There are many ways to quilt a duvet or comforter and some methods are, quite frankly, better than others. Here’s everything you ever wanted to know about duvet quilting, quality, and performance (and the difference between a quilt, comforter, and duvet).
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If, like me, you never really considered the style of quilting used to construct your duvet, you’re in for a treat.
Knowing just a little bit about different quilting techniques can put you in a much better position to choose a duvet or comforter that will stand the test of time, look great, and perform well for many years.
What is quilting?
My wife’s aunt is an award-winning quilter, but I’ve never quite mastered the art myself. Patti’s quilts are absolutely stunning, featuring intricate stitching and inspiring motifs. These quilts go well beyond the average quilting techniques used in duvets and comforters, but they still have the same basic construction.
Quilting = joining three or more layers of fabric together with needle and thread (mechanically or by hand).
For duvets, the quilting process typically connects the top and bottom fabric covers of a duvet, effectively trapping the fiber fill between. For comforters, the quilting process is more likely to involve stitching together three or more layers of fabric, or a very thin layer of cotton or wool batting between two layers of fabric.
Why do duvets need quilting?
Duvets that have very little quilting or very poor quilting are basically an open fabric bag in which fiber fill can (and will) freely move around. This means your duvet or comforter will very quickly develop clumps of fill and become lumpy, unsightly, and not very comfortable to use.
Similarly, a comforter made up of several layers of material needs quilting in order to prevent the layers from slipping around.
What are common styles of quilting for duvets?
To keep duvet fill evenly distributed, manufacturers employ a variety of sewing techniques. The most common method is box stitch, followed by baffling.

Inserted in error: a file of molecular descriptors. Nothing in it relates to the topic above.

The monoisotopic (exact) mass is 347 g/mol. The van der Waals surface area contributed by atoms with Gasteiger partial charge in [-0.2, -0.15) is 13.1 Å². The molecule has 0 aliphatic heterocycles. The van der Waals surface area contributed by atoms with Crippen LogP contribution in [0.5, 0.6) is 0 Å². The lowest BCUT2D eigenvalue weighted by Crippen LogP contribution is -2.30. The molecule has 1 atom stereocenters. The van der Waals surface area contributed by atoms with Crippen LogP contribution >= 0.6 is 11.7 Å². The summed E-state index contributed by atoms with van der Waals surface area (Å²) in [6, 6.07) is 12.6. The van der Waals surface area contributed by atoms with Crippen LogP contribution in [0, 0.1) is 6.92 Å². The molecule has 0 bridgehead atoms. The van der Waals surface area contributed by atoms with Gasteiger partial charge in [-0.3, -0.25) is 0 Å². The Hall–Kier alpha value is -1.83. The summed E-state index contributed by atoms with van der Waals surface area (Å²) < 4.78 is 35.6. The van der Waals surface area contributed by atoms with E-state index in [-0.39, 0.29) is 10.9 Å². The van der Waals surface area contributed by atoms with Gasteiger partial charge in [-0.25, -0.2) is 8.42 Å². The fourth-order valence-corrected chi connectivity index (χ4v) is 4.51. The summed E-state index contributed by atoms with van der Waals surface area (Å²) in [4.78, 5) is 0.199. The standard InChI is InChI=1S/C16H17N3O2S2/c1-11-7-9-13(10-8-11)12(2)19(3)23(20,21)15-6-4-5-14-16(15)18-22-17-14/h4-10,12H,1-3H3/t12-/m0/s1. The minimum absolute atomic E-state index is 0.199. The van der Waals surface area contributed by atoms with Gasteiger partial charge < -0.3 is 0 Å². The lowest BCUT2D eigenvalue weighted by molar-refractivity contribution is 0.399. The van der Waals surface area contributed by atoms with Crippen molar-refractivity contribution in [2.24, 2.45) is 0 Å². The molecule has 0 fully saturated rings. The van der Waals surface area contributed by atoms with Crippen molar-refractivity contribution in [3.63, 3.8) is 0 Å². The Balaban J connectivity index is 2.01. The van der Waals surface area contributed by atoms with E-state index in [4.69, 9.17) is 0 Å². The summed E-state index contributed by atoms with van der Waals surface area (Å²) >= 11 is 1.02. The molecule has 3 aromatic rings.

What is box stitch quilting?
Box stitch is the most common duvet quilting technique and is where the duvet has a criss-cross pattern. This method creates lots of smaller boxes that contain an equal amount of fiber fill.
Box stitch construction helps distribute the duvet fill evenly to prevent lumps and cold spots. It’s common for lighter duvets and is also known as ‘sewn-through’ construction.
What is baffling for duvets?
Higher quality duvets are made using baffling or baffle boxes. Think of this as the 3D version of 2D box stitch.
By sewing extra strips of material between the bottom and top of the duvet shell, the manufacturer adds a little height to the overall structure of the duvet. This prevents the fill from getting compressed at the edges of each cube.
Baffling requires more skill, time, and materials, and is usually seen in more expensive duvets and those with a higher tog.
What are some other kinds of duvet quilting techniques?
Other, less common, duvet stitching techniques include:
- Button-tufting – using fabric buttons to stitch the layers of a duvet insert or comforter together; best for low-loft duvets with batting rather than loose fiber fill
- Quilt stitching – similar checkerboard pattern as baffle box stitch but with no fabric strips; best for lower fill power and lighter duvets